I have often thought about George Washington’s description of our nation as the “great experiment,” and how each presidential administration has been an experiment unto itself. Every decade gave way to new problems, new technology, new wars, new foreign policy, new legislators, new scandals, and new immigrants.
Tempered by the times, each president has lent his talents, and some have given their lives, to George Washington's "great experiment." And each, in his own way, has committed himself to Washington's first precedent: "the preservation of the sacred fire of liberty." Their presidential history is our history, the evolution of a nation.
No one can fully understand the history of the United States and its present position in the world today without knowing something about the kind of men who have held its highest office. Often, textbooks integrate into the chronology of America's story the most important contribution of the most significant of our presidents along with a sprinkling of names and dates of those who had less of an impact.
But, every president, whether dynamic and strong, or weak in power, has had a hand in shaping the history of this country. Each left his personal imprint, yet there are parallels which can be drawn from them ALL that made the American experience what it became.
And, even “in spite of” some of our presidents, Washington’s “great experiment” endured. Keeping the president in check, Congress was able to pull the nation through and carry the torch for the Founding Fathers. And though we have tolerated the erosion of some of our liberties through the policies of presidential administrations beginning in the 20th century with Teddy Roosevelt and Woodrow Wilson and continuing to the present, the nation persevered.
In his first inaugural address (April 30, 1789) George Washington said, “The preservation of the sacred fire of liberty, and the destiny of the republican model of government, are justly considered as deeply, perhaps as finally staked, on the experiment entrusted to the hands of the American people.” Left in the hands of the American people the “great experiment” will survive or perish.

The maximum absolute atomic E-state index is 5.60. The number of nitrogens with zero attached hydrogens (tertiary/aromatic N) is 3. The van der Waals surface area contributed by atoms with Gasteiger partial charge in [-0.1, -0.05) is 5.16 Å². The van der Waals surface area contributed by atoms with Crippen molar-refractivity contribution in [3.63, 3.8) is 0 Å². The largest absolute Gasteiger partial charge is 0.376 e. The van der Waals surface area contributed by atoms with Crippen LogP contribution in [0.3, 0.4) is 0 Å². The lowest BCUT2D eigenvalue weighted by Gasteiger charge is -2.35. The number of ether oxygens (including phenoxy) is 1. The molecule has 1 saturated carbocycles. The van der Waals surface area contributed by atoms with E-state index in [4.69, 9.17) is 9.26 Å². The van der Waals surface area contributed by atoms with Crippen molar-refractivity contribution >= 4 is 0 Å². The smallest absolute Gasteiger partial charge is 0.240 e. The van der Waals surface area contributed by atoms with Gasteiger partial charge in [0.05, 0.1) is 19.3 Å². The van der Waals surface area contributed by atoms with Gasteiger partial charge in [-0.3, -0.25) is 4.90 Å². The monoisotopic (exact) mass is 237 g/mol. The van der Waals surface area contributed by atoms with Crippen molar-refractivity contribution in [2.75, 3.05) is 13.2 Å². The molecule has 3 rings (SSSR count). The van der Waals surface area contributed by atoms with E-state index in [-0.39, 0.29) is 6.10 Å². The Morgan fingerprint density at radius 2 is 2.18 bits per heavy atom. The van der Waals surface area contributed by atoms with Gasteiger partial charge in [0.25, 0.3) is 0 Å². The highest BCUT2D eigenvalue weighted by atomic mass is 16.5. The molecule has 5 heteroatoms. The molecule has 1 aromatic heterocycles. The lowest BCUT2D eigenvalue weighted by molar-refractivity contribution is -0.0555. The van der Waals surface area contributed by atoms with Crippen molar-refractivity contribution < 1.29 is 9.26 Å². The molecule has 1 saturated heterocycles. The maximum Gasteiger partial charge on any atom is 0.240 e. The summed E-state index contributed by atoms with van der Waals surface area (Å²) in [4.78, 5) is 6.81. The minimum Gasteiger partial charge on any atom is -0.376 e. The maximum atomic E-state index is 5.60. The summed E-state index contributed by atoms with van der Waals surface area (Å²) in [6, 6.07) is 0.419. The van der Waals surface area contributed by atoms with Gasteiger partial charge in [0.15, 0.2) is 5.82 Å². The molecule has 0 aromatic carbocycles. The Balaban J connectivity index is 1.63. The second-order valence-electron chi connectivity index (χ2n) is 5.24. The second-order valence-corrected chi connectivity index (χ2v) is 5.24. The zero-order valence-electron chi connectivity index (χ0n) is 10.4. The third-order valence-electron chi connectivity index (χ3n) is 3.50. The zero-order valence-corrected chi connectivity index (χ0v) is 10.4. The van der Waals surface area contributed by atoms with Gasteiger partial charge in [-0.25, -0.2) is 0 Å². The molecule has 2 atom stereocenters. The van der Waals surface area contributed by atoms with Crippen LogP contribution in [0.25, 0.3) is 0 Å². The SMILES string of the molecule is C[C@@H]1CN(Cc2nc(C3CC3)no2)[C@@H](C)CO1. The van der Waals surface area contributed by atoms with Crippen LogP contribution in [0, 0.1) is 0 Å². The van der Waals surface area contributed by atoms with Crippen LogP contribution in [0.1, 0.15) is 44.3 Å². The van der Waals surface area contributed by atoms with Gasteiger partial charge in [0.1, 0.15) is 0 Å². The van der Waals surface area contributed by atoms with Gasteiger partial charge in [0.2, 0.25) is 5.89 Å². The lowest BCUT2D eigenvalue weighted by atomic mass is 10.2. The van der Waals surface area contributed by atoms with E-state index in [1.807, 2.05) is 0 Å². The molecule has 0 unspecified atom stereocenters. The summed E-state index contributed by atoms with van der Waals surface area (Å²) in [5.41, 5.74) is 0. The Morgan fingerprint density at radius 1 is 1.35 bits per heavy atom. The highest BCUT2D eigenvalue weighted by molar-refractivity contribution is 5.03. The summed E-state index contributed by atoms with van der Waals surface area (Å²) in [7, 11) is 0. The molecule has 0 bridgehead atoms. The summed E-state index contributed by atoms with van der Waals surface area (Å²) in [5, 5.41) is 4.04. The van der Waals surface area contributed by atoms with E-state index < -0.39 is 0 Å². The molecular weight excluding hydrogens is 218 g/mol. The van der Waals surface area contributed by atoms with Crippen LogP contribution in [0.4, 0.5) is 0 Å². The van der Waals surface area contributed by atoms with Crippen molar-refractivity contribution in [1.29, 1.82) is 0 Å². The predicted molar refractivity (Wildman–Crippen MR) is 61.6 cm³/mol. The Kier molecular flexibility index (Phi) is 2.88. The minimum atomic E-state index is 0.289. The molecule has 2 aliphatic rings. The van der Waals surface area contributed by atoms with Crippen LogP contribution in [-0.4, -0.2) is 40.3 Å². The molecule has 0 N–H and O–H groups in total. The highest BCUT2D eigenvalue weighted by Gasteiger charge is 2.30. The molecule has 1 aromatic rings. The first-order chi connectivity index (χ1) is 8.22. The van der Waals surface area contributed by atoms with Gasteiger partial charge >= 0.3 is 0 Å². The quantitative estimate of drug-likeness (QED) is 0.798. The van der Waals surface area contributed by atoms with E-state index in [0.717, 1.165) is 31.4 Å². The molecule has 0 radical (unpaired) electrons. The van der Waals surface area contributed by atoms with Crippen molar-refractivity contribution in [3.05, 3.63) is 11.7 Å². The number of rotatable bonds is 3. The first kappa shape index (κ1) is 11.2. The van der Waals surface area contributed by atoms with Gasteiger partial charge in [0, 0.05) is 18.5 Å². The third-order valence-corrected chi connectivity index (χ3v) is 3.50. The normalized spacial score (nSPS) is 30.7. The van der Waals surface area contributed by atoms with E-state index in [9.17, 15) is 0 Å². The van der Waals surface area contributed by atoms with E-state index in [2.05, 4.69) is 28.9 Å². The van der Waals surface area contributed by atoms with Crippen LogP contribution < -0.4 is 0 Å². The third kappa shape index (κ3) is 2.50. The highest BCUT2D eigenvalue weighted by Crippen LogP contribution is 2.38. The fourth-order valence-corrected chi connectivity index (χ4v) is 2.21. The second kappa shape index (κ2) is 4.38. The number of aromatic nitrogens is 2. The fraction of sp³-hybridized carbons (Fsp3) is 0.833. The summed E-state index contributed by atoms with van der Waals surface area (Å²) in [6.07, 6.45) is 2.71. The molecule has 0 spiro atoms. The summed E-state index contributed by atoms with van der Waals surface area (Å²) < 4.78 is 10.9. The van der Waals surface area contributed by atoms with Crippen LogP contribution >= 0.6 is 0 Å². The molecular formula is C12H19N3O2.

In 2008 the American people choose a young president with lots of promise. He assured the electorate there would be “hope” and “change.” This guarantee to voters was perceived by many to mean change from the same political gridlock to a new way of doing things – a bipartisan reach across the aisle by the new administration.
Instead, “change” defined by the new president was an entirely different political philosophy – a philosophy he had written about in his books, “Dreams from My Father” and “The Audacity of Hope,” and one he had learned from mentors. Not a commitment to the “preservation of the sacred fire of liberty,” but a new way of governing under a completely different social and economic philosophy – a movement away from capitalism and the principles outlined in the Constitution.
Entrusted to the American people on November 6, 2012 was a clear choice between the “preservation of the sacred fire of liberty” or that of the new path chosen by this 44th president. The American people chose the latter. Four years prior, the candidate was unfamiliar to the electorate. But after a full term in the White House, his record unmistakably spoke to his method of governing, and yet the American people chose this model anyway.
The tie that bound each administration to the next was a commitment to the vision of the Founding Fathers and to the preservation of the Constitution. Can it be that Washington’s “great experiment,” which endured for 224+ years has come to an end? You decide. It is my opinion that the electorate cannot be excused for making such a clear choice. They have made a conscious decision to “change” America as we know it.
Class Activity: Have the students read the above commentary, then divide the class into discussion groups. Each group should decide whether they agree/disagree with the premise of this lesson and present the factors supporting their decision. (For example, a group may agree with the premise, but not for the reason given. Instead, could argue that the electorate was misinformed by the media who failed to properly vet the president throughout his first term. And, therefore, the choice made was not a deliberate one. Etc., Etc.)